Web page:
The list of skills available through the system covers both skills that are used (or will be used) in various coded systems and skills that we have no intention of implementing any code for but that are unusual enough that knowledge of such a skill should be recorded on the character’s sheet. On the other hand, some skills were purposefully left out because it is assumed that most nobles would have some grasp of them and because no code will ever rely on them. This includes, for example, reading and writing. When it comes to such skills we allow players to roleplay their characters as they feel is appropriate for their concept. If someone wishes to play a noble who is illiterate, they can simply opt to do so.
Skills should be carefully chosen with regards to your character concept. You will need to JUSTIFY skills that are above a certain level (over 45), skills that are unusual for your concept (such as combat skills for a female character) and also skills that are unexpectedly high or low for your concept, such as a noble with much Blacksmithing at all or a noble with low (or no) Etiquette. An absence of skills expected for your character concept may also be grounds for disapproval. Many of the skills listed are skills that nobles in particular would have some small amount of training in. Fewer than 8 skills for a noble would be highly unusual (see the section on “Noble Upbringing”) and when it comes to skills from the combat skillgroup most noble knights would have some training in 8-10 weapons.
Note that when you go through CharGen, there are two rooms associated with Skills. Many people will only enter the main Skills room, but if you select a skillgroup such as Combat and/or Scholarship, you will be transferred to the Grouped Skills room after you are finished in the main Skills room, and that is where you will distribute the points on the individual Combat and/or Scholarship skills.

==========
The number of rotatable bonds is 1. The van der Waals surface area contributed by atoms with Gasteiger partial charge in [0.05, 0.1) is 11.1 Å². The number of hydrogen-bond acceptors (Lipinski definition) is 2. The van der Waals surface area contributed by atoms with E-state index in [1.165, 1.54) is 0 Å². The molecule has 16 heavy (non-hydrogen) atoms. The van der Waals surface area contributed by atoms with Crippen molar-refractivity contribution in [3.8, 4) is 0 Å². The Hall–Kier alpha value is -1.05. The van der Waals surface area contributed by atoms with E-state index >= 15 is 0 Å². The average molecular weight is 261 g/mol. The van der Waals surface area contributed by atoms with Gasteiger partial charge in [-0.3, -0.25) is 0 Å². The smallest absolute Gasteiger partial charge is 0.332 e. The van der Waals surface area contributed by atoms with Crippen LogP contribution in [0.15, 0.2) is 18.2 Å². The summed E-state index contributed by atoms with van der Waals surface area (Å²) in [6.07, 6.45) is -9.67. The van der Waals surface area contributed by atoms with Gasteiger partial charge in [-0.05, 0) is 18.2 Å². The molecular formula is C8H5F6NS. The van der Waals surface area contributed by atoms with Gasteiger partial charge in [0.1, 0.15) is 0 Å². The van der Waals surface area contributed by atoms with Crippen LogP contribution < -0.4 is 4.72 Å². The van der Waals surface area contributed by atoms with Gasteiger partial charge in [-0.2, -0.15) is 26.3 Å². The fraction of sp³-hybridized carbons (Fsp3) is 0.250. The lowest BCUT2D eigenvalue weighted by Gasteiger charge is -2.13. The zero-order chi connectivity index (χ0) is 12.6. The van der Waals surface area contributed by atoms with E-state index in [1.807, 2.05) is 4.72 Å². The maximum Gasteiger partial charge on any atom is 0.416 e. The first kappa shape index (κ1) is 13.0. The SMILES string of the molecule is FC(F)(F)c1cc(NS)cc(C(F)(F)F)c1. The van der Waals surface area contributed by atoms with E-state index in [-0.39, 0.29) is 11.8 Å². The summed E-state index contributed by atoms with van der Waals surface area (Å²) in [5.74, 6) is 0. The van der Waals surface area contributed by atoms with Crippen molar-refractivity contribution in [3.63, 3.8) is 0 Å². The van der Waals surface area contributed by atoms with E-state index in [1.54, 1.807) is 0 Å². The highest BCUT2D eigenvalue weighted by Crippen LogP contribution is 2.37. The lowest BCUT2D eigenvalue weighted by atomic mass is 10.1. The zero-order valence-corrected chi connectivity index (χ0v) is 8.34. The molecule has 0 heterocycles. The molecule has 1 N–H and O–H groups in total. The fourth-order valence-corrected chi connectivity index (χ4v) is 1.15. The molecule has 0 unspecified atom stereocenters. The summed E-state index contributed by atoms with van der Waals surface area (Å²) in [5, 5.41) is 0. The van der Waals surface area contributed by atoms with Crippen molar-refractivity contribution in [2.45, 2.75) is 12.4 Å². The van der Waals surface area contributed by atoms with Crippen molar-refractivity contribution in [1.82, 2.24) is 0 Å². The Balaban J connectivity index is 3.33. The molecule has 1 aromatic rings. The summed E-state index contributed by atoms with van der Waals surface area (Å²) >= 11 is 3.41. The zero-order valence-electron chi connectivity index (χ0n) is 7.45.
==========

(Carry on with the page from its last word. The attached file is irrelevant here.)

The scale for skills is 0-100, though it is possible to go past 100 with certain ASSETS and it is also possible to have bonuses that lead to an effective score over 100. There are also FLAWS that provide negative bonuses.
Please note that there is no level that is considered average; how would one determine an average when not every character has a particular skill at all? The skill distribution for characters is very pyramid-shaped with a lot of characters having skills at the lower end of the scale and higher skills rapidly becoming increasingly rare.
Your pool of skillpoints is affected by your tier, by your AGE (its decreased below and increased above the peak range of 21-45) and by some Assets and Flaws. There is also an additional bonus of 50 skillpoints for having a noble upbringing.
By declaring in the skills room that your character has had a typical noble upbringing, you are allocated an additional 50 skillpoints. This is applied after all negative and positive bonuses to the skillpool have been applied.
Most nobles should make this choice. If you decide against doing so, your concept needs to make it clear why. Some non-nobles can make this choice, but if they do their concept needs to make it clear why.
In addition to allocating 50 additional points, the choice imposes the following requirements on your skill choices: you have to take at least 12 skills (not counting the Combat or Scholarship groups) and you have to take at least 10 skills from the following list.
There are no coded rules regulating how many points have to be spent in each of these skills, but whether or not they have been put at reasonable levels is an important factor in determining whether a character concept is approved or not.
Some skills are treated a little differently than others, namely those placed into skillgroups. These are the various Combat skills and the various Scholarship skills. They allow for characters with training in a wide variety of related skills, such as knights. Having an asset such as Knight or Scholar allows you to select a skillgroup and decide on how many skills you want within that group. If you do not have any of the assets that give access to skillgroups, you have to purchase Combat and Scholarship skills individually, and then you can place points in no more than three skills from each group. Skillgroups are capped per tier regarding how many points you can allocate to them.
When you allocate points to a skillgroup, the sum is multiplied with the number of skills you’ve chosen to spend points on. That sum is then reduced according to a diminishing returns formula.
The individual skills within the skillgroup are subject to the tier cap for skills. Additionally, no individual skill within a skillgroup can be lower than 40% of the score you allocated to this skillgroup.
You are limited to 3 skills in the high range and 3 skills in the low range. High is defined as over 80% of your general tier skillcap. Low is defined as under 40% of your general tier skillcap skillcap.